Project-based learning is an educational approach that favors learning activities specifically designed to engage student motivation and interest in an active way. The projects and activities assigned are crafted to move students toward answering a question, proving a theory, solving a problem, or some other active, goal-oriented task. The projects also generally reflect society and the workplace, presenting students with the types of problems, projects and work colleagues that people tend to encounter out in the world — not just in the classroom.
Ideally, project-based learning will allow students to learn about a topic in depth, from all angles. Projects focus on teaching communication skills, presentation abilities, organization, time management, research and inquiry, group participation, leadership skills, self-assessment and self-reflection.
While project-based learning demands more of both teacher and student than the traditional, passive lecture style of teaching, it is well worth the effort. Getting students more involved with project-based learning requires easing them into it, setting aside time for group projects once a week, and assigning individual projects.
A project can be created related to any topic you teach. Here are some project ideas to get you started:
Instead of assigning students a run-of-the-mill book report or having them read aloud in class, have students create a project based on what they read. Ideas include creating a newsletter or electronic blog that highlights the main elements of study. Another idea is to have students create a board game based on the characters in the book and the storyline.
There are countless opportunities for creating projects related to math and social studies. You could have students run a simulated restaurant or business and do the bookkeeping at the end of each “shift.” You might highlight a real-life issue in the school such as water or electricity usage each month and design a project that uses math skills students recently learned.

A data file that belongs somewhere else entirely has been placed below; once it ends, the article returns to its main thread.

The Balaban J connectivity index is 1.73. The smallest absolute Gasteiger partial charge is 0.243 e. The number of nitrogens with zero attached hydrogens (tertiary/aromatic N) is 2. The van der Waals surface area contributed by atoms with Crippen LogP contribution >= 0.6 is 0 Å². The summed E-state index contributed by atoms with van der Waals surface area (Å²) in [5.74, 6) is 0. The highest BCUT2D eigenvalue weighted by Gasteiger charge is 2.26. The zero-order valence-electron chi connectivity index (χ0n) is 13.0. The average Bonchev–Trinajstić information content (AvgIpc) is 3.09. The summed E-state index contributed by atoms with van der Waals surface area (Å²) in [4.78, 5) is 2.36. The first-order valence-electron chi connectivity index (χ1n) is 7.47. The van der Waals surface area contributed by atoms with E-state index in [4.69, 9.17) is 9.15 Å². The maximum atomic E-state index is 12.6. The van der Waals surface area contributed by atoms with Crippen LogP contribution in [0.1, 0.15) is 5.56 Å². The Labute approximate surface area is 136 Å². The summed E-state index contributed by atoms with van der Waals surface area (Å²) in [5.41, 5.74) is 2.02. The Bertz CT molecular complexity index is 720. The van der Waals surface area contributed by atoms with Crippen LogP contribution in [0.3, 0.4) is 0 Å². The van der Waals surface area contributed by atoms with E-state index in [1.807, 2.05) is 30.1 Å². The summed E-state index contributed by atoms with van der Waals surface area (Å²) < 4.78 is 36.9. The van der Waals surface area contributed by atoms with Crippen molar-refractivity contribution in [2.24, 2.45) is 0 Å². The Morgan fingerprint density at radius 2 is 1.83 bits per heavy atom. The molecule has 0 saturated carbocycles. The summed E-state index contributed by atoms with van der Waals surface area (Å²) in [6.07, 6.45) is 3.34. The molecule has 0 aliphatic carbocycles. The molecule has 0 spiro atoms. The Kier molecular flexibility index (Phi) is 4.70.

There are numerous topics related to science that would make fun and educational projects. Students can dissect an owl pellet to see what owls really eat, or students can accurate model of a bacteriophage. If they’re old enough, you might teach students how to brew up a batch of agar to make Petri dishes for future class projects.
Projects are also an excellent way to learn about different cultures. Assign groups of students to study different countries or cultural groups and have them recreate a cultural vignette from that community. They could make or bring in a traditional food dish, dress in traditional garb and learn some of the culture’s native language.
When grading students on their projects, be sure to give the group lots of feedback, but ultimately assess performance on an individual basis. When grading, consider the quality of the end result, contributions made to the project and the depth of understanding demonstrated during and after completion. Students should be able to actively make decisions during the project that affect outcomes positively and enhance the learning process. They should also be given the opportunity to reflect on their experience and assert their own ideas and opinions about the project once it is completed.
Project-based learning is an excellent way for students to learn essential knowledge related to real-life tasks and scenarios. It gets them out of the passive mode of learning and into a more active, engaged role. It may take more time and effort to create, organize and implement these projects, but the results can be memorable and well worth it.